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AMD Ryzen Discussion

Discussion in 'Hardware' started by Gizmo, Feb 6, 2017.

  1. Gizmo

    Gizmo Chief Site Administrator Staff Member

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    I haven't fully committed to the Ryzen build yet, and won't until I see some actual real benches, but I'm cautiously optimistic about what I've seen.

    I'm also hoping to go with one of the Vega GPUs, now that AMD's Linux drivers seem to have decent performance.
  2. ThunderRd

    ThunderRd Irreverent Query Chairman Staff Member

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  3. Gizmo

    Gizmo Chief Site Administrator Staff Member

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    IMO, that's complete rubbish. That's just my opinion, though. I don't know any more than the next guy, but there's just a lot of things that don't make sense.

    Some of it MIGHT be believable, if you squint hard enough, but the big sticking point for me is the 6-core thing. So far, everything we've heard on Ryzen is that the CCX is designed around a 4-core module (that's directly from AMD, not rumor mill). That means that the 8-core version uses 2 CCXs. Presumably, AMD can make a 4-core with 1 CCX and the memory controller, which will be about 60% the size of the 8-core version (because of the logic which can be shared between 2 CCXs, but HAS to be present for a single CCX).

    The 8C/16T versions will definitely be the SR7 high-end chips, everyone agrees on that. But there are people suggesting that AMD will be producing a 6C/12T version for the SR5 segment.

    That makes ZERO sense from a manufacturing perspective.

    Think about it: SR7 is high-end; those people will want the full monty. SR3 is low-end, those people are building cheap-as-chips systems that are low power both in terms of watts and capability. 4C/8T is probably overkill for them, but ok, we can maybe see that argument. That leaves SR5 as the 'mainstream' market, the place where the MAJORITY of chips will be sold. And that's squarely where any hypothetical 6C/12T chip would land, if you assume the above layout.

    The argument for a 6C/12T chip is that it would allow AMD to salvage defective 8C/16T chips. That's certainly true, but consider this from a manufacturing perspective: AMD would be creating a market that it could only profitably serve with defective chips. Any other scenario would require AMD to DELIBERATELY CRIPPLE the MAJORITY of their production.

    That seems grossly stupid.

    What makes more sense to me (and remember, this is just my guess, which is no more accurate, and probably less accurate than most), is something like this:

    SR7 - High end 8C/16T, dropping to 8C/8T at the lower end.
    SR5 - High end 4C/8T, dropping to 4C/4T at the lower end (defective 8C get sold here, as well as purpose-built 4C).
    SR3 - Not to be seen until possibly 2Q or 3Q, but 2C/4T APU. (APU takes up half the CCX)

    I could see an argument for SR5 being 8C/8T, and maybe SR3 being 4C/4T, primarily because Intel have 4C/4T i5s, and 2C/4T i3s. Thing is, they NEED a 4C/8T part at the SR5 price-point, in order to recover the most money from the defective 8C parts.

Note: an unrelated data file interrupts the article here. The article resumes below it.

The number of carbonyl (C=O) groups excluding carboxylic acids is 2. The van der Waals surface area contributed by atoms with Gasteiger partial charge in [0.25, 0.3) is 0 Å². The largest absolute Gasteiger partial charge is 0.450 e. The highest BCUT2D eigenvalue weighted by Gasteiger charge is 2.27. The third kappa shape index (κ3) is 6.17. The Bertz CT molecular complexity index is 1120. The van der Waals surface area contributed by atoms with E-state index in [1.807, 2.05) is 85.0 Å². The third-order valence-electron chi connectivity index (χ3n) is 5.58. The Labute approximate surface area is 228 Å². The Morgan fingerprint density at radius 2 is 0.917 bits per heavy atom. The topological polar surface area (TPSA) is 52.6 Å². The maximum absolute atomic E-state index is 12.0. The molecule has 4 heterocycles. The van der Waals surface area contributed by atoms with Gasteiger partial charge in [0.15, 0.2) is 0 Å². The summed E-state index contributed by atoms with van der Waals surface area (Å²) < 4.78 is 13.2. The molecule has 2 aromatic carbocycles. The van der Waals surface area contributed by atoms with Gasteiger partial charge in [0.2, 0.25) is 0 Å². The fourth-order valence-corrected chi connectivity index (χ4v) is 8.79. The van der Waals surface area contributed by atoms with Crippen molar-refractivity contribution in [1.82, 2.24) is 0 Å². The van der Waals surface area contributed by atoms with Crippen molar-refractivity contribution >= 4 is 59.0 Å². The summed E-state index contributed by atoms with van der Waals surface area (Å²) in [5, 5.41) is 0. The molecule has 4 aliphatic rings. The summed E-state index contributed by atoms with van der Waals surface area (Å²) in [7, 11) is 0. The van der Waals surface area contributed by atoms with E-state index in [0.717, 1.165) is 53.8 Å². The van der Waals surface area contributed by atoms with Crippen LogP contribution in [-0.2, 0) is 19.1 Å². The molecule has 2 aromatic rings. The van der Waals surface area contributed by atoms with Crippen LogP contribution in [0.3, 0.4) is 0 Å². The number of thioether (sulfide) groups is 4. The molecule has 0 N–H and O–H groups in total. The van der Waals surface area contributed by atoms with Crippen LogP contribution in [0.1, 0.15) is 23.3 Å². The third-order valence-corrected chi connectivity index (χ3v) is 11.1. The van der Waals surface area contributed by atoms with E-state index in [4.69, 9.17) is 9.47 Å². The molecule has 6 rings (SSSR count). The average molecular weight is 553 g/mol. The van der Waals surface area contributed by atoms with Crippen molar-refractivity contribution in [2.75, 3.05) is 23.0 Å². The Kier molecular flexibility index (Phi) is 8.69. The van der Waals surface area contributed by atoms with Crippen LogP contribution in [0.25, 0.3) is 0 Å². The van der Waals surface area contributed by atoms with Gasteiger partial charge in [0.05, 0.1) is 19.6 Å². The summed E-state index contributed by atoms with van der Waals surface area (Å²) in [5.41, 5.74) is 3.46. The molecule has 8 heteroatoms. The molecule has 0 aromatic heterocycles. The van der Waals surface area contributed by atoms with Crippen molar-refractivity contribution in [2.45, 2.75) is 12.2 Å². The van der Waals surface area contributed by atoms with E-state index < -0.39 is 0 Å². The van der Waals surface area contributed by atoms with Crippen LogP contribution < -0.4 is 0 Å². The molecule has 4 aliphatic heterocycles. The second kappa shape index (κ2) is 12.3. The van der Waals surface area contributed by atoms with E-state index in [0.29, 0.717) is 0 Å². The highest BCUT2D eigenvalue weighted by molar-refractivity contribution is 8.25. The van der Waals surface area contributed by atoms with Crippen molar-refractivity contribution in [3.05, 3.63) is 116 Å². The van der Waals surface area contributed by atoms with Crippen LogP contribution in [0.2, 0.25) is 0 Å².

There's also some room in here for reduced-cache chips; the current architecture has 8M of L3 cache per CCX, but rumor says that half the cache can be disabled (presumably for defect recovery). This makes sense, since the cache is roughly half the total chip area, and is FAR more likely to have a manufacturing defect that any of the cores.

    BTW, I've seen some rumors suggesting that AMD's manufacturing yields are north of 75%, which is roughly in line with what I'd expect given their aggressive positioning. That makes it easier for AMD to manufacture good product, but conversely makes it more difficult to justify schemes that involve deliberately crippling cores in order to 'create' a product.

    Again, this is just my thinking, and I'm old and stupid, so I could be WAY off base.
  4. ThunderRd

    ThunderRd Irreverent Query Chairman Staff Member

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    But what will they have to compete with the socket 2011 octos?

    I don't see any indication there will be anything soon.
  5. cloasters

    cloasters Well-Known Member

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    Very interesting, thank you gentlemen!
  6. Gizmo

    Gizmo Chief Site Administrator Staff Member

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    I'm not following you? The Ryzen is DESIGNED to DIRECTLY compete against the Intel 8C/16T CPUs. Their demos have showed them competing with and even BEATING the 6900K, which is a socket 2011 v3 i7 chip (broadwell-e).
  7. ThunderRd

    ThunderRd Irreverent Query Chairman Staff Member

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    You're right, of course, that wasn't what I meant to say.

    I was actually trying to refer to the S2011 hex cores, like the 6800K and 6850K. If you're right [about the 6-core status], there won't be a horse in that race.
  8. Kaitain

    Kaitain Active Member

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    AMD do have form in the direction of deliberately down-rating hardware to fill the market. This was, as I vaguely recall in the dim and distant past, why their Athlon and AthlonXPs were so good for overclocking...

    I suppose commercially the argument is, which is cheaper - running one wafer design for all 8C Opteron/Ryzen systems, then getting busy with the laser to eliminate the features you don't want to sell, or having a dedicated template for each product line.

    As usual, I speak from ignorance, but other industries would tend to make one product and downgrade it to suit the market if there's negligible difference in material cost and big difference in operating cost.
  9. ThunderRd

    ThunderRd Irreverent Query Chairman Staff Member